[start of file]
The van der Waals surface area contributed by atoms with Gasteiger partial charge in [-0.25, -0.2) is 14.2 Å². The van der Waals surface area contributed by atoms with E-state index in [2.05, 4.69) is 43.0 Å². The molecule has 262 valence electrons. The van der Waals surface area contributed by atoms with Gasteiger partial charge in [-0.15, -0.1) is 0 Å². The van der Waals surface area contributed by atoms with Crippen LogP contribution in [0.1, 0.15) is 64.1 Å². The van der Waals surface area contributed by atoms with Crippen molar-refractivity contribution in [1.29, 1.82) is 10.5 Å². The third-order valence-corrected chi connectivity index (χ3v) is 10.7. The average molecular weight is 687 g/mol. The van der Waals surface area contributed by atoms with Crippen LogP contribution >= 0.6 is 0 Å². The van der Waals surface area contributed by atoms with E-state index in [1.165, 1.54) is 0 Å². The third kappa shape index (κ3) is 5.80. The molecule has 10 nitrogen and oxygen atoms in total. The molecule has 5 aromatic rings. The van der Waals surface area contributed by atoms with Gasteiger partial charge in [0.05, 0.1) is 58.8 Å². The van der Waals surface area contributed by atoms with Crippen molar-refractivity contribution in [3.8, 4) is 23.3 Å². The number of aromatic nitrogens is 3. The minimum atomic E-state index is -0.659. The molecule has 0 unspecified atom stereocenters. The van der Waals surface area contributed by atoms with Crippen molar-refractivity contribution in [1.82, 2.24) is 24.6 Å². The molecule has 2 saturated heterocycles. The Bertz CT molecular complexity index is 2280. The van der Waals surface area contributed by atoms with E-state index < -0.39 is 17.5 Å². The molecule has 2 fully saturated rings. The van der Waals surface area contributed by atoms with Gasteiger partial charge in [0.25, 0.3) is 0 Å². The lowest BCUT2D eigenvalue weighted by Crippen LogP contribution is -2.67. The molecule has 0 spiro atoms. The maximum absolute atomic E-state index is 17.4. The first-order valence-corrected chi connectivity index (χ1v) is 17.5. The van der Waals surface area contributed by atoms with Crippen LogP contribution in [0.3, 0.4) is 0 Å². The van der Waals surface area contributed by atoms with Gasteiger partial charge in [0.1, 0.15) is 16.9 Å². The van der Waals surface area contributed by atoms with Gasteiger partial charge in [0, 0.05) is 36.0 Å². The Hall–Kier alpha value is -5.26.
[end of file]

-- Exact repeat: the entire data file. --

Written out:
The van der Waals surface area contributed by atoms with Gasteiger partial charge in [-0.25, -0.2) is 14.2 Å². The van der Waals surface area contributed by atoms with E-state index in [2.05, 4.69) is 43.0 Å². The molecule has 262 valence electrons. The van der Waals surface area contributed by atoms with Gasteiger partial charge in [-0.15, -0.1) is 0 Å². The van der Waals surface area contributed by atoms with Crippen LogP contribution in [0.1, 0.15) is 64.1 Å². The van der Waals surface area contributed by atoms with Crippen molar-refractivity contribution in [1.29, 1.82) is 10.5 Å². The third-order valence-corrected chi connectivity index (χ3v) is 10.7. The average molecular weight is 687 g/mol. The van der Waals surface area contributed by atoms with Crippen LogP contribution >= 0.6 is 0 Å². The van der Waals surface area contributed by atoms with E-state index in [1.165, 1.54) is 0 Å². The third kappa shape index (κ3) is 5.80. The molecule has 10 nitrogen and oxygen atoms in total. The molecule has 5 aromatic rings. The van der Waals surface area contributed by atoms with Gasteiger partial charge in [0.05, 0.1) is 58.8 Å². The van der Waals surface area contributed by atoms with Crippen molar-refractivity contribution in [3.8, 4) is 23.3 Å². The number of aromatic nitrogens is 3. The minimum atomic E-state index is -0.659. The molecule has 0 unspecified atom stereocenters. The van der Waals surface area contributed by atoms with Crippen molar-refractivity contribution in [1.82, 2.24) is 24.6 Å². The molecule has 2 saturated heterocycles. The Bertz CT molecular complexity index is 2280. The van der Waals surface area contributed by atoms with E-state index < -0.39 is 17.5 Å². The molecule has 2 fully saturated rings. The van der Waals surface area contributed by atoms with Gasteiger partial charge in [0.25, 0.3) is 0 Å². The lowest BCUT2D eigenvalue weighted by Crippen LogP contribution is -2.67. The molecule has 0 spiro atoms. The maximum absolute atomic E-state index is 17.4. The first-order valence-corrected chi connectivity index (χ1v) is 17.5. The van der Waals surface area contributed by atoms with Crippen LogP contribution in [0.3, 0.4) is 0 Å². The van der Waals surface area contributed by atoms with Gasteiger partial charge in [0.1, 0.15) is 16.9 Å². The van der Waals surface area contributed by atoms with Gasteiger partial charge in [0, 0.05) is 36.0 Å². The Hall–Kier alpha value is -5.26.